All the parties filed motions to amend Judge Mower’s findings and conclusions of law. Judge Mower retired and Judge Bagley assumed the case. Judge Bagley granted Willardsen and Neeley’s motion and denied Sanpete’s motion. Judge Bagley determined, among other things, that WR920 was appurtenant to the Land, WR920 was conveyed by appurtenance in the August 7, 1999 warranty deed, Willardsen conveyed clear title on August 7, 1999, Willardsen did not breach the Land Purchase Contract, and Sanpete was not entitled to damages or attorney fees.
Utah Supreme Court Decision
The Supreme Court focused on two issues regarding WR920: (1) whether Willardsen conveyed his portion of WR920 under the warranty deed and, if so, (2) whether Willardsen breached his covenant of warranty by not defending Sanpete ’s title to WR920 in its suit against Ms. Graser. The Court held that Willardsen conveyed his portion of WR920 under the warranty deed and that he did not breach his covenant of warranty. In short, it determined that Sanpete received all of Willardsen’s water rights for the Land and was not harmed, even if it was less water than what it had mistakenly calculated. The Court affirmed on all issues.
The Court held that WR920 was appurtenant to the Land. The Court relied on Utah Code section 73-3-11, which states that a right to use water based on shares is not appurtenant to land. It also stated that this statute creates a rebuttable presumption that a water right represented by shares of stock does not automatically pass to a grantee as an appurtenance. This presumption may be rebutted with clear and convincing evidence that the water right is appurtenant and that the grantor intended the water right to transfer with the land, even though it is not mentioned in the deed. Therefore, the issue for the Court was whether WR920 was appurtenant to the Land and whether Willardsen intended that WR920 be conveyed by the warranty deed.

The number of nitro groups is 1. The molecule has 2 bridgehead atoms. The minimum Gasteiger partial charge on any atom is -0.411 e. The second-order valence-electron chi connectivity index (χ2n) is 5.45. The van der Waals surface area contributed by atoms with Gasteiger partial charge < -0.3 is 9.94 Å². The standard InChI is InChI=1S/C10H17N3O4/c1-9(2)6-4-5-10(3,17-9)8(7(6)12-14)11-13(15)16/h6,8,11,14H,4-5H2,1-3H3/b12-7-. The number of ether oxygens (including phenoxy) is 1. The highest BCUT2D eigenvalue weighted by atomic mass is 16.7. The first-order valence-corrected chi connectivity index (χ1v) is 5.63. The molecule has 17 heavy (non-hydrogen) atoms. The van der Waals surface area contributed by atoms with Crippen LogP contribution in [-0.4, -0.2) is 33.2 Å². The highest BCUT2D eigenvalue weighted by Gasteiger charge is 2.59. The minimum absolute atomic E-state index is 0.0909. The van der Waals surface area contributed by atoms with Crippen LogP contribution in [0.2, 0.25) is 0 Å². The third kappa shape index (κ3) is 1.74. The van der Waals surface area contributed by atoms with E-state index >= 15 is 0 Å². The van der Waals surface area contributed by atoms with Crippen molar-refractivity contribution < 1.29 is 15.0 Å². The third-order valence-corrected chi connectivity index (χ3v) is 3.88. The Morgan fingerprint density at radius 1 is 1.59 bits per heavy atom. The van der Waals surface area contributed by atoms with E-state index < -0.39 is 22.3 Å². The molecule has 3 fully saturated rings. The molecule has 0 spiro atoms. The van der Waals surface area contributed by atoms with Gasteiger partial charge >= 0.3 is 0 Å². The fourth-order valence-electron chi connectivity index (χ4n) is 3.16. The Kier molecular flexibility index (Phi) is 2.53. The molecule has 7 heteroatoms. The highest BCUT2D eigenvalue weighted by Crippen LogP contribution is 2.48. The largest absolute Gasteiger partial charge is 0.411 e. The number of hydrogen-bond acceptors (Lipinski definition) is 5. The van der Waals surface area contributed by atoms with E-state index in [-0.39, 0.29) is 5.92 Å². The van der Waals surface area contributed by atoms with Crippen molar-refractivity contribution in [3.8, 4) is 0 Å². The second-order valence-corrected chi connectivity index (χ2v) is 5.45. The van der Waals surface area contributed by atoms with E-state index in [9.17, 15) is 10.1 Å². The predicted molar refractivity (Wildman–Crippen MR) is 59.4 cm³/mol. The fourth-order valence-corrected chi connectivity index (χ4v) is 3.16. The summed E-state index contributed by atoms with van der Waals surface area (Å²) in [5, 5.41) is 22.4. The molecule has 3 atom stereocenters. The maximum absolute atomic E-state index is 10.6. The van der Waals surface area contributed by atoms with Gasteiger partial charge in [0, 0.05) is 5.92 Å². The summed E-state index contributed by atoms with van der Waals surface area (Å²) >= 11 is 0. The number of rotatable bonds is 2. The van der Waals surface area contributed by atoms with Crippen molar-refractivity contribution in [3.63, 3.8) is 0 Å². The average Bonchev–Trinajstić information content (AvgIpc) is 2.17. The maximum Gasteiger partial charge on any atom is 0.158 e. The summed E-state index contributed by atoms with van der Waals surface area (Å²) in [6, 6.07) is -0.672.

The Court articulated a test for determining when shares are appurtenant to land: (1) whether the use of the water right on the land greatly increased the land’s value; (2) the length of use upon the land, particularly, the length of use beyond the grantor’s ownership; and (3) the extent of use upon the land. The Court determined that WR920 met each of these criteria and was appurtenant to the Land because (1) the water right had been used on the Land for decades: the well for WR920 was drilled in 1934, and Willardsen acquired the water right in 1967 and used it continually since that time; (2) WR920 was used on all of Willardsen’s 109 acres; and (3) it was implicit that the value of the Land was very little without WR920. The Court determined that Willardsen intended to transfer WR920 Sanpete because both parties conceded this point. Also, the documents at issue, the warranty deed and quit claim deed, show the parties’ intention that WR920 be transferred to Sanpete . Combining its determination that WR920 was appurtenant to the Land and that Willardsen intended to transfer WR920 to Sanpete , the Court held there was clear and convincing evidence to rebut the presumption that WR920 was not appurtenant to the Land.
The Court found that the exceptions to the conveyance of water rights by appurtenance found at Utah Code section 73-1-11 were not applicable. The Court also found that Willardsen did not breach the covenant of warranty.
Sanpete is significant because it establishes that one may rebut the presumption that a water right represented by shares of stock does not automatically pass to a grantee as an appurtenance. The presumption is rebutted with clear and convincing evidence that the water right is appurtenant and the grantor intended the water right to transfer with the land. Sanpete also sets forth the criteria for determining when a water right represented by shares is appurtenant to land.